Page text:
You have been on the podium in eight of the ten races so far. Are you annoyed by the two fifth-place finishes among those results? I would be lying if I said that I wasn’t annoyed by them. Fifth place last Sunday was annoying in particular. Simply because I’m sure we would have won that race. The car felt perfect in terms of its balance, but technical problems are part of motorsport. At the Lausitzring, on the other hand, others were smarter than us, especially the brand from Munich. I need to acknowledge that and then I can live with it.
Are you the type of person who analyzes the past or do you orientate yourself more towards what lies ahead of you? I do believe that it is important to look back, in order to better evaluate what happened and to move forward. But, you have to keep in mind that we hardly have any time between races this season. You may have a day to reflect and then you have to flip the switch again. I think this change is very important and it is also one of our strengths at the moment. We are able to recognize relatively quickly where we still have potential and how we can maintain our advantage at the same time.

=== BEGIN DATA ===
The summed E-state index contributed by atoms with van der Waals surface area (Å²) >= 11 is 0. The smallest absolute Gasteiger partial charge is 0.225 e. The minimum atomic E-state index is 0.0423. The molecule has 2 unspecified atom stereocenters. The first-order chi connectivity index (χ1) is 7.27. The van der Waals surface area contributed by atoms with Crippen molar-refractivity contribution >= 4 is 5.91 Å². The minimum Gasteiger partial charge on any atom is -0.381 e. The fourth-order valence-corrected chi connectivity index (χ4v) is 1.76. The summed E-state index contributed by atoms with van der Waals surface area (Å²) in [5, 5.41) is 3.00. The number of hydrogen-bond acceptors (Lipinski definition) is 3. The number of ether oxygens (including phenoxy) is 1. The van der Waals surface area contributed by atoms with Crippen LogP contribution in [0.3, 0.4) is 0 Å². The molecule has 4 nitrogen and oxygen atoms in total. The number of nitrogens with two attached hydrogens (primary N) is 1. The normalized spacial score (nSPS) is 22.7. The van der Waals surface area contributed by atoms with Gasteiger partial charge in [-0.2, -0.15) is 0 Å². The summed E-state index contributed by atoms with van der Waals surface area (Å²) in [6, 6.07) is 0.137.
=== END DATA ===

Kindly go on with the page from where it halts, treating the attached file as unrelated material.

On Saturdays, you have always been in the top three in both qualifying and the races. How is it that you are so successful on the first day of each weekend? Even if it’s just free practice, it’s already apparent for me on Friday. I think I have always been at least second in free practice and set the fastest time on seven or eight occasions. It shows that we are doing a good job in terms of our preparation. From the first session on, we’ve always had a car that works well, which makes our work easier, especially on Saturdays. This means that we don’t have to make extensive setup or driving style adjustments in order to get the most out of our package. That has definitely been our greatest strength so far and I hope we can keep it up. The field of course moves closer together by Sunday, but even then, we were able to also improve every time.